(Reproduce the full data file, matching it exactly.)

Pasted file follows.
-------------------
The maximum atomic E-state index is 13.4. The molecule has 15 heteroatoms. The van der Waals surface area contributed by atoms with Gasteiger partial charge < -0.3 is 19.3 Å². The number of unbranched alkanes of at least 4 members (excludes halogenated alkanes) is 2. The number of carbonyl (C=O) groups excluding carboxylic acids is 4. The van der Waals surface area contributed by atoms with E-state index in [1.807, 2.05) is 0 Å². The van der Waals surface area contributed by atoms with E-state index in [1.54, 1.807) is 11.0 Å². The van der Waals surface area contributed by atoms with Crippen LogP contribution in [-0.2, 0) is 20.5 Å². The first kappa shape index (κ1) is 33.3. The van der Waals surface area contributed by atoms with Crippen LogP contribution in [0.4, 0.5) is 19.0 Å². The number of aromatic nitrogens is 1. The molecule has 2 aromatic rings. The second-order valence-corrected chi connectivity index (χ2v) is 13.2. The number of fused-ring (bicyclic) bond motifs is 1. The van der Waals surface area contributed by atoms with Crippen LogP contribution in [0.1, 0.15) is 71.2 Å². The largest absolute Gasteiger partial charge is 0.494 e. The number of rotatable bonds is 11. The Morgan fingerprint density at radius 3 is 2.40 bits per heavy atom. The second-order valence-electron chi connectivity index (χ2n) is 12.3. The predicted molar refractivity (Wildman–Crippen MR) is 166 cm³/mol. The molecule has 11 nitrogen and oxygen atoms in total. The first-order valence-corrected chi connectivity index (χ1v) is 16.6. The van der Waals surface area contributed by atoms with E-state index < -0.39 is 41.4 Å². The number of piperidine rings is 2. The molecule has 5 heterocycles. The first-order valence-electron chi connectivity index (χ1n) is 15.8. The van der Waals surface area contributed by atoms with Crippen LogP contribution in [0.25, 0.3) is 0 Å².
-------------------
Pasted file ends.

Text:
The maximum atomic E-state index is 13.4. The molecule has 15 heteroatoms. The van der Waals surface area contributed by atoms with Gasteiger partial charge < -0.3 is 19.3 Å². The number of unbranched alkanes of at least 4 members (excludes halogenated alkanes) is 2. The number of carbonyl (C=O) groups excluding carboxylic acids is 4. The van der Waals surface area contributed by atoms with E-state index in [1.807, 2.05) is 0 Å². The van der Waals surface area contributed by atoms with E-state index in [1.54, 1.807) is 11.0 Å². The van der Waals surface area contributed by atoms with Crippen LogP contribution in [-0.2, 0) is 20.5 Å². The first kappa shape index (κ1) is 33.3. The van der Waals surface area contributed by atoms with Crippen LogP contribution in [0.4, 0.5) is 19.0 Å². The number of aromatic nitrogens is 1. The molecule has 2 aromatic rings. The second-order valence-corrected chi connectivity index (χ2v) is 13.2. The number of fused-ring (bicyclic) bond motifs is 1. The van der Waals surface area contributed by atoms with Crippen LogP contribution in [0.1, 0.15) is 71.2 Å². The largest absolute Gasteiger partial charge is 0.494 e. The number of rotatable bonds is 11. The Morgan fingerprint density at radius 3 is 2.40 bits per heavy atom. The second-order valence-electron chi connectivity index (χ2n) is 12.3. The predicted molar refractivity (Wildman–Crippen MR) is 166 cm³/mol. The molecule has 11 nitrogen and oxygen atoms in total. The first-order valence-corrected chi connectivity index (χ1v) is 16.6. The van der Waals surface area contributed by atoms with E-state index < -0.39 is 41.4 Å². The number of piperidine rings is 2. The molecule has 5 heterocycles. The first-order valence-electron chi connectivity index (χ1n) is 15.8. The van der Waals surface area contributed by atoms with Crippen LogP contribution in [0.25, 0.3) is 0 Å².